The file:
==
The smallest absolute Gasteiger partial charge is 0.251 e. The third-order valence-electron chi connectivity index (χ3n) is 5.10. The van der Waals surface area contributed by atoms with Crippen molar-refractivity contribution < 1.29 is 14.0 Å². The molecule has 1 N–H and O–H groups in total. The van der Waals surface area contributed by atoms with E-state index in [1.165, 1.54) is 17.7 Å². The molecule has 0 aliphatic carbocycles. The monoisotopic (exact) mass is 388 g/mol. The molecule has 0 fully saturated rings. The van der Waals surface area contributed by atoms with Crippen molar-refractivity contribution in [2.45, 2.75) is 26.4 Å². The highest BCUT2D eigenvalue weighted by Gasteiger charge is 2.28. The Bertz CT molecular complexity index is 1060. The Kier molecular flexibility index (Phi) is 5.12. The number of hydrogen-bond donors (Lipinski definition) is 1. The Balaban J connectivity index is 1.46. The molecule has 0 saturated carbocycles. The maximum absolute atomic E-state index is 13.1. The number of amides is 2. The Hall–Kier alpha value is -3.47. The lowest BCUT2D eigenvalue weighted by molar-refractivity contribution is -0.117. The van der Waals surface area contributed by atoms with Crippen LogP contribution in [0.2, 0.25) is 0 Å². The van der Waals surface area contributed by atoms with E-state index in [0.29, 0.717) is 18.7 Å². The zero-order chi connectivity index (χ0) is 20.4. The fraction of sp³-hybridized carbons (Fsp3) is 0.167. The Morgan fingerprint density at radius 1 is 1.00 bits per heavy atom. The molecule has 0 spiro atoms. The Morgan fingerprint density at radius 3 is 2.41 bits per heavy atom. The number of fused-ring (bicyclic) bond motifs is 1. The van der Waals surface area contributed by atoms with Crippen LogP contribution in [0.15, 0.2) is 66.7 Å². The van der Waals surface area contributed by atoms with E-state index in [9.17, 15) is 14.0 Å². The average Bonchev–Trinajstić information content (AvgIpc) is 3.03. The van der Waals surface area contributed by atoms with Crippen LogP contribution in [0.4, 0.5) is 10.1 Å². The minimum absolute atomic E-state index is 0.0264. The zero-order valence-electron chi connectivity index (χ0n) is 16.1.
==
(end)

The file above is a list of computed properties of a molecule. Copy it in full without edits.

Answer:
The smallest absolute Gasteiger partial charge is 0.251 e. The third-order valence-electron chi connectivity index (χ3n) is 5.10. The van der Waals surface area contributed by atoms with Crippen molar-refractivity contribution < 1.29 is 14.0 Å². The molecule has 1 N–H and O–H groups in total. The van der Waals surface area contributed by atoms with E-state index in [1.165, 1.54) is 17.7 Å². The molecule has 0 aliphatic carbocycles. The monoisotopic (exact) mass is 388 g/mol. The molecule has 0 fully saturated rings. The van der Waals surface area contributed by atoms with Crippen molar-refractivity contribution in [2.45, 2.75) is 26.4 Å². The highest BCUT2D eigenvalue weighted by Gasteiger charge is 2.28. The Bertz CT molecular complexity index is 1060. The Kier molecular flexibility index (Phi) is 5.12. The number of hydrogen-bond donors (Lipinski definition) is 1. The Balaban J connectivity index is 1.46. The molecule has 0 saturated carbocycles. The maximum absolute atomic E-state index is 13.1. The number of amides is 2. The Hall–Kier alpha value is -3.47. The lowest BCUT2D eigenvalue weighted by molar-refractivity contribution is -0.117. The van der Waals surface area contributed by atoms with Crippen LogP contribution in [0.2, 0.25) is 0 Å². The van der Waals surface area contributed by atoms with E-state index in [0.29, 0.717) is 18.7 Å². The zero-order chi connectivity index (χ0) is 20.4. The fraction of sp³-hybridized carbons (Fsp3) is 0.167. The Morgan fingerprint density at radius 1 is 1.00 bits per heavy atom. The molecule has 0 spiro atoms. The Morgan fingerprint density at radius 3 is 2.41 bits per heavy atom. The number of fused-ring (bicyclic) bond motifs is 1. The van der Waals surface area contributed by atoms with Crippen LogP contribution in [0.15, 0.2) is 66.7 Å². The van der Waals surface area contributed by atoms with E-state index in [9.17, 15) is 14.0 Å². The average Bonchev–Trinajstić information content (AvgIpc) is 3.03. The van der Waals surface area contributed by atoms with Crippen LogP contribution in [0.4, 0.5) is 10.1 Å². The minimum absolute atomic E-state index is 0.0264. The zero-order valence-electron chi connectivity index (χ0n) is 16.1.